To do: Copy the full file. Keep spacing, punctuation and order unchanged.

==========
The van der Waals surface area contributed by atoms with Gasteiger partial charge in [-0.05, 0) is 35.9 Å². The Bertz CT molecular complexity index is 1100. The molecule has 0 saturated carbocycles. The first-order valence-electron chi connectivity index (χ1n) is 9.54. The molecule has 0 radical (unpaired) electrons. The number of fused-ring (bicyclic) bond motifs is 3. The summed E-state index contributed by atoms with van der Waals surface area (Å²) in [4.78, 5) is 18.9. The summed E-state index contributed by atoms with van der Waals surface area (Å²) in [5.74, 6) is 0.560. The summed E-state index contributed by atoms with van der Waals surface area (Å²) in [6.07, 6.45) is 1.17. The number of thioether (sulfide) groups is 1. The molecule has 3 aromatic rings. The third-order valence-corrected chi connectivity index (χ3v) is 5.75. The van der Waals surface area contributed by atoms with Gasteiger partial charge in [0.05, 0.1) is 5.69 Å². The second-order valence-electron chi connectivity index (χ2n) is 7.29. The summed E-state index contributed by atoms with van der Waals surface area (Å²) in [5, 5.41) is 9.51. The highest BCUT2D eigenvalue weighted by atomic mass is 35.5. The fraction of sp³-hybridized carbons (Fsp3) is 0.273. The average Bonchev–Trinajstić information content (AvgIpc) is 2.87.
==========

The van der Waals surface area contributed by atoms with Gasteiger partial charge in [-0.05, 0) is 35.9 Å². The Bertz CT molecular complexity index is 1100. The molecule has 0 saturated carbocycles. The first-order valence-electron chi connectivity index (χ1n) is 9.54. The molecule has 0 radical (unpaired) electrons. The number of fused-ring (bicyclic) bond motifs is 3. The summed E-state index contributed by atoms with van der Waals surface area (Å²) in [4.78, 5) is 18.9. The summed E-state index contributed by atoms with van der Waals surface area (Å²) in [5.74, 6) is 0.560. The summed E-state index contributed by atoms with van der Waals surface area (Å²) in [6.07, 6.45) is 1.17. The number of thioether (sulfide) groups is 1. The molecule has 3 aromatic rings. The third-order valence-corrected chi connectivity index (χ3v) is 5.75. The van der Waals surface area contributed by atoms with Gasteiger partial charge in [0.05, 0.1) is 5.69 Å². The second-order valence-electron chi connectivity index (χ2n) is 7.29. The summed E-state index contributed by atoms with van der Waals surface area (Å²) in [5, 5.41) is 9.51. The highest BCUT2D eigenvalue weighted by atomic mass is 35.5. The fraction of sp³-hybridized carbons (Fsp3) is 0.273. The average Bonchev–Trinajstić information content (AvgIpc) is 2.87.